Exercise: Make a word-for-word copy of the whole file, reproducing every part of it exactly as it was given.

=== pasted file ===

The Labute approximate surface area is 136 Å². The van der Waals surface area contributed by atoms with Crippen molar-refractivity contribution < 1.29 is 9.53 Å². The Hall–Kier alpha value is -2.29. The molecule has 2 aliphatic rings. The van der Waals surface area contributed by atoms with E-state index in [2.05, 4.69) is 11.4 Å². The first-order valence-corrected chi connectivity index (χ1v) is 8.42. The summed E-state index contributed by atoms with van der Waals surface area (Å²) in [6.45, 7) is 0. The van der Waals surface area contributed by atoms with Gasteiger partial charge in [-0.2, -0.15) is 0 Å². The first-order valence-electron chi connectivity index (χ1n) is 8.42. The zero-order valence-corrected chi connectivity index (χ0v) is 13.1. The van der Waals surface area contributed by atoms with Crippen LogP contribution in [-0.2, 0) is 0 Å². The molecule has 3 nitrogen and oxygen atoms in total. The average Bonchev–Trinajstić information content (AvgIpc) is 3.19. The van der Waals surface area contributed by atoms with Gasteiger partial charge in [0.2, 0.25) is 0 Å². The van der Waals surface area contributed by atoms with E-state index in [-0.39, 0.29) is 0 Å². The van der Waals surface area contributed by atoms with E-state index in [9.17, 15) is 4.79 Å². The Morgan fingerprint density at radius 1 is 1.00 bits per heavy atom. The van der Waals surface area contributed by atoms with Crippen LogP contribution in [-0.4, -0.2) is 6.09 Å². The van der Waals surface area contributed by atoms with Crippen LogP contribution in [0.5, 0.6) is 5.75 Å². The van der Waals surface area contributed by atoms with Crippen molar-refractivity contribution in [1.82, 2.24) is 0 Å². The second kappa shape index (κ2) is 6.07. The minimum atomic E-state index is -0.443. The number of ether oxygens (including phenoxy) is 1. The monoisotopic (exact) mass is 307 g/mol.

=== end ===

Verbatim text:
The Labute approximate surface area is 136 Å². The van der Waals surface area contributed by atoms with Crippen molar-refractivity contribution < 1.29 is 9.53 Å². The Hall–Kier alpha value is -2.29. The molecule has 2 aliphatic rings. The van der Waals surface area contributed by atoms with E-state index in [2.05, 4.69) is 11.4 Å². The first-order valence-corrected chi connectivity index (χ1v) is 8.42. The summed E-state index contributed by atoms with van der Waals surface area (Å²) in [6.45, 7) is 0. The van der Waals surface area contributed by atoms with Gasteiger partial charge in [-0.2, -0.15) is 0 Å². The first-order valence-electron chi connectivity index (χ1n) is 8.42. The zero-order valence-corrected chi connectivity index (χ0v) is 13.1. The van der Waals surface area contributed by atoms with Crippen LogP contribution in [-0.2, 0) is 0 Å². The molecule has 3 nitrogen and oxygen atoms in total. The average Bonchev–Trinajstić information content (AvgIpc) is 3.19. The van der Waals surface area contributed by atoms with Gasteiger partial charge in [0.2, 0.25) is 0 Å². The van der Waals surface area contributed by atoms with E-state index in [-0.39, 0.29) is 0 Å². The van der Waals surface area contributed by atoms with E-state index in [9.17, 15) is 4.79 Å². The Morgan fingerprint density at radius 1 is 1.00 bits per heavy atom. The van der Waals surface area contributed by atoms with Crippen LogP contribution in [-0.4, -0.2) is 6.09 Å². The van der Waals surface area contributed by atoms with Crippen LogP contribution in [0.5, 0.6) is 5.75 Å². The van der Waals surface area contributed by atoms with Crippen molar-refractivity contribution in [1.82, 2.24) is 0 Å². The second kappa shape index (κ2) is 6.07. The minimum atomic E-state index is -0.443. The number of ether oxygens (including phenoxy) is 1. The monoisotopic (exact) mass is 307 g/mol.